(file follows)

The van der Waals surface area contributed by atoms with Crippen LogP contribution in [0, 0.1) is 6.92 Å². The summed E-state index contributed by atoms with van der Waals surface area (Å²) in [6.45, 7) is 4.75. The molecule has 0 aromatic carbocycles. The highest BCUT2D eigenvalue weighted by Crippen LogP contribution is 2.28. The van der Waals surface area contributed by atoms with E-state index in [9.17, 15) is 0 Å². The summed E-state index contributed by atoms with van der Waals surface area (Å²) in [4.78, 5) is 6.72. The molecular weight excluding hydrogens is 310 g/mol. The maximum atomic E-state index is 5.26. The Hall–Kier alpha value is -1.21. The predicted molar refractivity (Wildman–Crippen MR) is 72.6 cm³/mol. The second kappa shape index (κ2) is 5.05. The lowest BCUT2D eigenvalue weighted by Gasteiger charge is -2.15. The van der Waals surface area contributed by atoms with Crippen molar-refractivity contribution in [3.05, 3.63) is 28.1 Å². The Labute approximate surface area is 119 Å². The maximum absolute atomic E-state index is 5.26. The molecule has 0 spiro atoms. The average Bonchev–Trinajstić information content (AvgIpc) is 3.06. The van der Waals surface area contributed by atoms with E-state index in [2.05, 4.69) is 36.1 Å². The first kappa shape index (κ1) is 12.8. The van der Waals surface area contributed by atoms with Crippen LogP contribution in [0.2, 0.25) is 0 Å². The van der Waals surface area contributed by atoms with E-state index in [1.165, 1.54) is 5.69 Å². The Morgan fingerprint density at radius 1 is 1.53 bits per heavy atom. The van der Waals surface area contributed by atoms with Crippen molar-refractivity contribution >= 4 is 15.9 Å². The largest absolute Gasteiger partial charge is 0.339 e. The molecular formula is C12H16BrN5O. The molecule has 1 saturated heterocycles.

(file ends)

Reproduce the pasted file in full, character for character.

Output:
The van der Waals surface area contributed by atoms with Crippen LogP contribution in [0, 0.1) is 6.92 Å². The summed E-state index contributed by atoms with van der Waals surface area (Å²) in [6.45, 7) is 4.75. The molecule has 0 aromatic carbocycles. The highest BCUT2D eigenvalue weighted by Crippen LogP contribution is 2.28. The van der Waals surface area contributed by atoms with E-state index in [9.17, 15) is 0 Å². The summed E-state index contributed by atoms with van der Waals surface area (Å²) in [4.78, 5) is 6.72. The molecular weight excluding hydrogens is 310 g/mol. The maximum atomic E-state index is 5.26. The Hall–Kier alpha value is -1.21. The predicted molar refractivity (Wildman–Crippen MR) is 72.6 cm³/mol. The second kappa shape index (κ2) is 5.05. The lowest BCUT2D eigenvalue weighted by Gasteiger charge is -2.15. The van der Waals surface area contributed by atoms with Crippen molar-refractivity contribution in [3.05, 3.63) is 28.1 Å². The Labute approximate surface area is 119 Å². The maximum absolute atomic E-state index is 5.26. The molecule has 0 spiro atoms. The average Bonchev–Trinajstić information content (AvgIpc) is 3.06. The van der Waals surface area contributed by atoms with E-state index in [2.05, 4.69) is 36.1 Å². The first kappa shape index (κ1) is 12.8. The van der Waals surface area contributed by atoms with Crippen LogP contribution in [0.2, 0.25) is 0 Å². The van der Waals surface area contributed by atoms with E-state index in [1.165, 1.54) is 5.69 Å². The Morgan fingerprint density at radius 1 is 1.53 bits per heavy atom. The van der Waals surface area contributed by atoms with Crippen molar-refractivity contribution >= 4 is 15.9 Å². The largest absolute Gasteiger partial charge is 0.339 e. The molecular formula is C12H16BrN5O. The molecule has 1 saturated heterocycles.